Australia recently completed the first year of its two-year term on the United Nations Security Council. Meanwhile, on Dec. 1, Australia assumed the presidency of the Group of 20, which will meet in Brisbane this year. As in the difference between form and class, Australia's membership on the Security Council is temporary while that on the G-20 is permanent.

Australian Prime Minister Tony Abbott wants the Brisbane summit to focus on "removing the international impediments to trade, jobs and growth" (The Australian, Dec. 2). This misses two key features about the G-20: how it reflects the changing geopolitics and the resulting need to move beyond economics as its sole remit.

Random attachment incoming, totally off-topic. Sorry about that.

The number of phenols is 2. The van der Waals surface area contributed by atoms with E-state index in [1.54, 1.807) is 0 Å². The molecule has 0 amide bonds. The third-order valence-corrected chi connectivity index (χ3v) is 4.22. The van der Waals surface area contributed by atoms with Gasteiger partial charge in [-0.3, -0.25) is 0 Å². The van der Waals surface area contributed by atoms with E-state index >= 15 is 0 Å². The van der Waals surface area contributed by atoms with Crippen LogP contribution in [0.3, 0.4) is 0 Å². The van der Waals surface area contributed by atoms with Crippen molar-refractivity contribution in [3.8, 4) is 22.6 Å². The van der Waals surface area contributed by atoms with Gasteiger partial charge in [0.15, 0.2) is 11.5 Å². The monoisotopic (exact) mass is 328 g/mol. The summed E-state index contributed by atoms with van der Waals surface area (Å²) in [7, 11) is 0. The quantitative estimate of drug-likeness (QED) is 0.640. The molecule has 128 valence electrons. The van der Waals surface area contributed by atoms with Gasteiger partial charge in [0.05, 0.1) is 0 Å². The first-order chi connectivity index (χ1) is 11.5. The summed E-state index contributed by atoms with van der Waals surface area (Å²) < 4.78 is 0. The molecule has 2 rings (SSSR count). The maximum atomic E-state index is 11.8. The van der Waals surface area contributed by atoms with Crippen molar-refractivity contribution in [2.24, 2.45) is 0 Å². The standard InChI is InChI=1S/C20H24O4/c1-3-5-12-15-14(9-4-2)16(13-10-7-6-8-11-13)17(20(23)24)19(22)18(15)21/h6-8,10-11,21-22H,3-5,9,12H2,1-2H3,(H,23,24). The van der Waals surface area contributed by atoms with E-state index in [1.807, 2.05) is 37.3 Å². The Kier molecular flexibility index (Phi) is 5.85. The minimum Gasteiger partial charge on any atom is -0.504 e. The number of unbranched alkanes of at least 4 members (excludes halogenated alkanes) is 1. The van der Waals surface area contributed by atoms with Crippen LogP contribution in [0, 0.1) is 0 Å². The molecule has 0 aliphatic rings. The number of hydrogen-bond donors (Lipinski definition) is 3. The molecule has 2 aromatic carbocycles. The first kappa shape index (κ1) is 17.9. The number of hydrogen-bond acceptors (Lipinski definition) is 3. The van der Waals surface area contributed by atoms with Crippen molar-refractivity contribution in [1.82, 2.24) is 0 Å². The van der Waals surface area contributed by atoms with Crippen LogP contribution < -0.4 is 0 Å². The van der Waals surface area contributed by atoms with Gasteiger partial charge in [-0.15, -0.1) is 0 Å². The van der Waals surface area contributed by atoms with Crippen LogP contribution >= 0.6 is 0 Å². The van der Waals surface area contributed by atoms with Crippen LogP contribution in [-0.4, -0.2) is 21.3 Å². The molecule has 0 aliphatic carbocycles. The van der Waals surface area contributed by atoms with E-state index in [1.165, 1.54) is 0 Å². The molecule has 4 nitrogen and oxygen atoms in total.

Given Australia's unique G-20 geopolitical identity as a Western nation on the edge of Asia, Canberra should show more entrepreneurial leadership for a body that brings together prime ministers and presidents, not just finance ministers, of all countries with clout.